- Data Science, Machine Learning Engineering, Software Engineering, and IT-Operations know-how is required to turn a prototypical machine-learning model into an end-user ready service.
- Thus, a cross-functional team is essential for the successful development of a data product.
- In order to reduce complexity, start with a simple model, for example, a pre-trained model and a simple REST-Service, to demonstrate the principle functionality of the service and improve model complexity as well as infrastructure in agile iterations: change both as needed.
Machine learning and especially deep learning models have proven to be a powerful tool for a huge variety of tasks e.g.: question answering, text-summarization, object detection, optimal price prediction, and recommender systems. Thousands of blog articles demonstrate the simplicity of implementing such highly-sophisticated models from literature with millions of parameters using modern machine learning frameworks like Pytorch, Tensorflow, or Keras in simple notebooks. Unfortunately, transforming these models into a productive data product is a non-trivial tasks that goes far beyond such prototypical notebooks. Apart from the rigorous model evaluation, advanced data engineering, software engineering, and IT-operations know-how are required to address the hidden technical debts in machine learning systems : ranging from building and maintaining a serving infrastructure, addressing scalability issues, introducing CI/CD pipelines, addressing model versioning, addressing prediction uncertainties, and model as well as system monitoring.
We had the unique opportunity to develop such an End-to-End machine learning system from a prototype model to a fully scalable data product with a team of five interdisciplinary students from the TUM Data Innovation Lab during a period of six months as part of an educational research experience. We chose to implement an image captioning system: a system for generating short describing captions for images and, thus, combining computer vision and natural language understanding.
Approaching the Data Product Development
In order to leverage the skills and interests of the students, as well as the research and software-driven characteristics of this project, we approached the project in agile iterations based on the Scrum-framework.
We initially started with a brainstorming session in order to generate ideas and to scope the project. Based on this session, we created an initial backlog with user stories and tasks. We addressed the items in the backlog in bi-weekly sprints with a focus on creating demonstrable increments after each iteration. From a high-level perspective, an agile workflow for a data science project does not differ much from a typical software engineering project: epics are defined, stories are written and estimated, a sprint is planned, and finally, a review and retrospective are conducted in order to present the increment of the last sprint and to identify potentially continuous process improvements (see Fig. 1). However, compared to other software projects, a data science project has to deal with more uncertainties as it highly depends on available training data and extracting the hidden information with previously unknown methods. In order to handle such uncertainties, we incrementally increased the complexity of our models and in parallel implemented the needed infrastructure and software components. In cases where we could not estimate the complexity due to uncertainty, we made use of timeboxed tasks.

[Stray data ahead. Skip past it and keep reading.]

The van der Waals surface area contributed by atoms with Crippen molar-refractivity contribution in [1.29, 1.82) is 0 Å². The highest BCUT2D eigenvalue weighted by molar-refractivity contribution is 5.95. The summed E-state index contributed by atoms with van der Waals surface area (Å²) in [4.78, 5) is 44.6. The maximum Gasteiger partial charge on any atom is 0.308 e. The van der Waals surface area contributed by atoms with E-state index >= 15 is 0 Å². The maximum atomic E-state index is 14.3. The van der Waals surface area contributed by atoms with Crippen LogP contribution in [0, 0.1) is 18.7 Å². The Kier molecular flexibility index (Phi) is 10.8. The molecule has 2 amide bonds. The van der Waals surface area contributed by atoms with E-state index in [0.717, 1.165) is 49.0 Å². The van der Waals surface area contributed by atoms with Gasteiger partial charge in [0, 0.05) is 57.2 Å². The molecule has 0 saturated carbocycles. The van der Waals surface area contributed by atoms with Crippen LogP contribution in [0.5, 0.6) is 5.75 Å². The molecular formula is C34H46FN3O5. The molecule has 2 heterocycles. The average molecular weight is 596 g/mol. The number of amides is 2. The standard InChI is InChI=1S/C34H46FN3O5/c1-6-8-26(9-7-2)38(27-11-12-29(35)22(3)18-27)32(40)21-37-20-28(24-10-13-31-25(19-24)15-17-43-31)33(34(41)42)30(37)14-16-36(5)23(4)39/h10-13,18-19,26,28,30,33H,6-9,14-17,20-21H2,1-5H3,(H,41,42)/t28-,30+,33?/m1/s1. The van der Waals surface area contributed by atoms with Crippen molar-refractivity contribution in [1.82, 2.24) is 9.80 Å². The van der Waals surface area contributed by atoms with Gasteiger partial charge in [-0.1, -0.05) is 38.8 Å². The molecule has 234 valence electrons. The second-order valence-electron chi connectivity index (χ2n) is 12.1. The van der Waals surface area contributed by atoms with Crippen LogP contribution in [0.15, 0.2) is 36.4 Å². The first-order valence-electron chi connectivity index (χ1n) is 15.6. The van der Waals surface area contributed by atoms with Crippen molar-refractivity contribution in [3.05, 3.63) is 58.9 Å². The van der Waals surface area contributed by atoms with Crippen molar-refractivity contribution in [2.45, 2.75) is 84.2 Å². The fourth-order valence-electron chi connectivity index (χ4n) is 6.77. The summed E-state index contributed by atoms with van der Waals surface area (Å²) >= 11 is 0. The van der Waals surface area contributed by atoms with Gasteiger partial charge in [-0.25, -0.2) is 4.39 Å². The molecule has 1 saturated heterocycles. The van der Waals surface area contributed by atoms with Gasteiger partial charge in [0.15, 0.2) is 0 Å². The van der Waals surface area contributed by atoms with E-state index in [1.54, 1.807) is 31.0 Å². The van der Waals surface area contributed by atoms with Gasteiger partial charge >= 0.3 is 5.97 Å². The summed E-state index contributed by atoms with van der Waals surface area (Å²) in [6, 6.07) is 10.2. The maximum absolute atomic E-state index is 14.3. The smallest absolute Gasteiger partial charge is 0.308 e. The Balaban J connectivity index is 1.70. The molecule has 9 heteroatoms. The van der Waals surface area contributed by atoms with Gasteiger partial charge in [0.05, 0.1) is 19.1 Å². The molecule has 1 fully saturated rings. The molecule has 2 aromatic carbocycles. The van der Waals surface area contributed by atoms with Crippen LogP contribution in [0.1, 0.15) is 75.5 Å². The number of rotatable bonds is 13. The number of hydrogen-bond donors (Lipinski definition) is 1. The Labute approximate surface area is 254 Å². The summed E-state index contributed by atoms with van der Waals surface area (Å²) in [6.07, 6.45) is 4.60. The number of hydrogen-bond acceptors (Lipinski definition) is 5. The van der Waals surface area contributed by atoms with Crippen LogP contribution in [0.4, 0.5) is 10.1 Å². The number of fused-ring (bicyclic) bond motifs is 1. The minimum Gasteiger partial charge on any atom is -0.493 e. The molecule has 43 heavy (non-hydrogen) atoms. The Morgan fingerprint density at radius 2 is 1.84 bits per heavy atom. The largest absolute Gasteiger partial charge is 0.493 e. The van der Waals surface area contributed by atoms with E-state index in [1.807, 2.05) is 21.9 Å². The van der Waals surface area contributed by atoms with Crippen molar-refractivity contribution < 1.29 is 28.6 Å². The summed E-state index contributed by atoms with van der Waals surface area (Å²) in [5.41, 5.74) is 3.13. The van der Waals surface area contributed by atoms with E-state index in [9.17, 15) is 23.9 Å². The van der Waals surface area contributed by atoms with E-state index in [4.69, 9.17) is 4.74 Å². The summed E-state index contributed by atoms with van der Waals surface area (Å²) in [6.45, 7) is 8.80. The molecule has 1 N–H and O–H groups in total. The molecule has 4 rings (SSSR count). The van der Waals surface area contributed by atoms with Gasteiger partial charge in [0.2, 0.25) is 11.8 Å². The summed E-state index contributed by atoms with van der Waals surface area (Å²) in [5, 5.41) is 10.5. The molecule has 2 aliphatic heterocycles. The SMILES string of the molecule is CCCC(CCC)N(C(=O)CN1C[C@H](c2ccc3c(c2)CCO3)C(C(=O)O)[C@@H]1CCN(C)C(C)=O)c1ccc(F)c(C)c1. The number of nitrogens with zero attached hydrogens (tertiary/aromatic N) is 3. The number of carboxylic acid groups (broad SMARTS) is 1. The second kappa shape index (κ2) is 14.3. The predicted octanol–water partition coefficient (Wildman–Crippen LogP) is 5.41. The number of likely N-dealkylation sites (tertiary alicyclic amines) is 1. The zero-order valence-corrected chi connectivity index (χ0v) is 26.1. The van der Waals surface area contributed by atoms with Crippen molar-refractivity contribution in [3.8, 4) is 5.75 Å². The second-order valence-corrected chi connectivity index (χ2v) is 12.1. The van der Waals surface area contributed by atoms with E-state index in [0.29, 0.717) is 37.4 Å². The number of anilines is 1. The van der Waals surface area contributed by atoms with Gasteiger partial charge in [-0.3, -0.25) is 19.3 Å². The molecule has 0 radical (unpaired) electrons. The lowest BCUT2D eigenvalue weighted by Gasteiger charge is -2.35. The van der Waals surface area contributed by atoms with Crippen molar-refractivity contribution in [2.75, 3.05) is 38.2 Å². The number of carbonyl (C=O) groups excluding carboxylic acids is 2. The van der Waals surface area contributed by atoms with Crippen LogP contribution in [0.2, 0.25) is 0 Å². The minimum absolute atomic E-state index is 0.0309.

From Iteration 1 to Iteration n: Towards an End-to-End Image Captioning System
Following our agile approach and our End-to-End idea, we started experimenting with a pre-trained image captioning model. As a next step, we set up the first infrastructure components, implemented model versioning and deployment processes. Thus, a working prototype could already be demonstrated after a few iterations. As a next step, we improved the model quality and finalized our infrastructure and serving infrastructure.
From Pre-Trained Model to a ResNet-based Encoder-Decoder Network Architecture
There are hundreds of papers describing different deep learning architectures and approaches for image captioning. Given such a fast-moving research area, finding a starting point is nontrivial.
We started with a reimplementation of the im2txt model  for our image captioning system: the model consisted of a well-established encoder-decoder network architecture. For the image encoding, we used the pre-trained ResNet for transforming an image into a latent space. The decoder in our network consists of a recurrent neural network for generating the caption (see Fig. 2). Thus, only the decoder part had to be trained. We trained the model using a typical sequence generating approach, i.e. we trained the model for predicting the next (most likely) word. In order to generate new captions for an image, we applied an autoregressive approach feeding back the previously generated (sub) captions until a stop token is generated.
Setting up the infrastructure, drafting the architecture and implementing the required components:
From a high-level perspective, we wanted to realize (1) a scalable image captioning service that can be accessed via REST-API and web interface and (2) a system that allows to versionize and manage models. And, thus, finally serve as a general blueprint for an artificial intelligent infrastructure.
We chose to implement the components as loosely coupled microservices in the Google Cloud using a Kubernetes cluster making use of the built-in auto-scaling features, state-of-the-art deployment mechanisms, and a machine learning model repository. We implemented three services in total: a frontend, an application server, and a model server (see Fig. 3). The frontend is responsible for serving a Vue.js graphical user interface and was dockerized together with an Nginx web server. The application server is solely a gateway between our frontend and the model server allowing decoupling of components and providing authentication as well as logging functionalities. Finally, the model server is the core component of our architecture as it performs the inference of image captions from a given image making use of the latest model in a MLflow-based model repository. On top of that, we implemented training and evaluation workflows, also in our cloud infrastructure, for experimental deep learning research, in our case, for the development of an image captioning model. Results of the different experiments, conducted by all team members, are stored in MLflow for reproducibility and for the seamless deployment of new and improved models.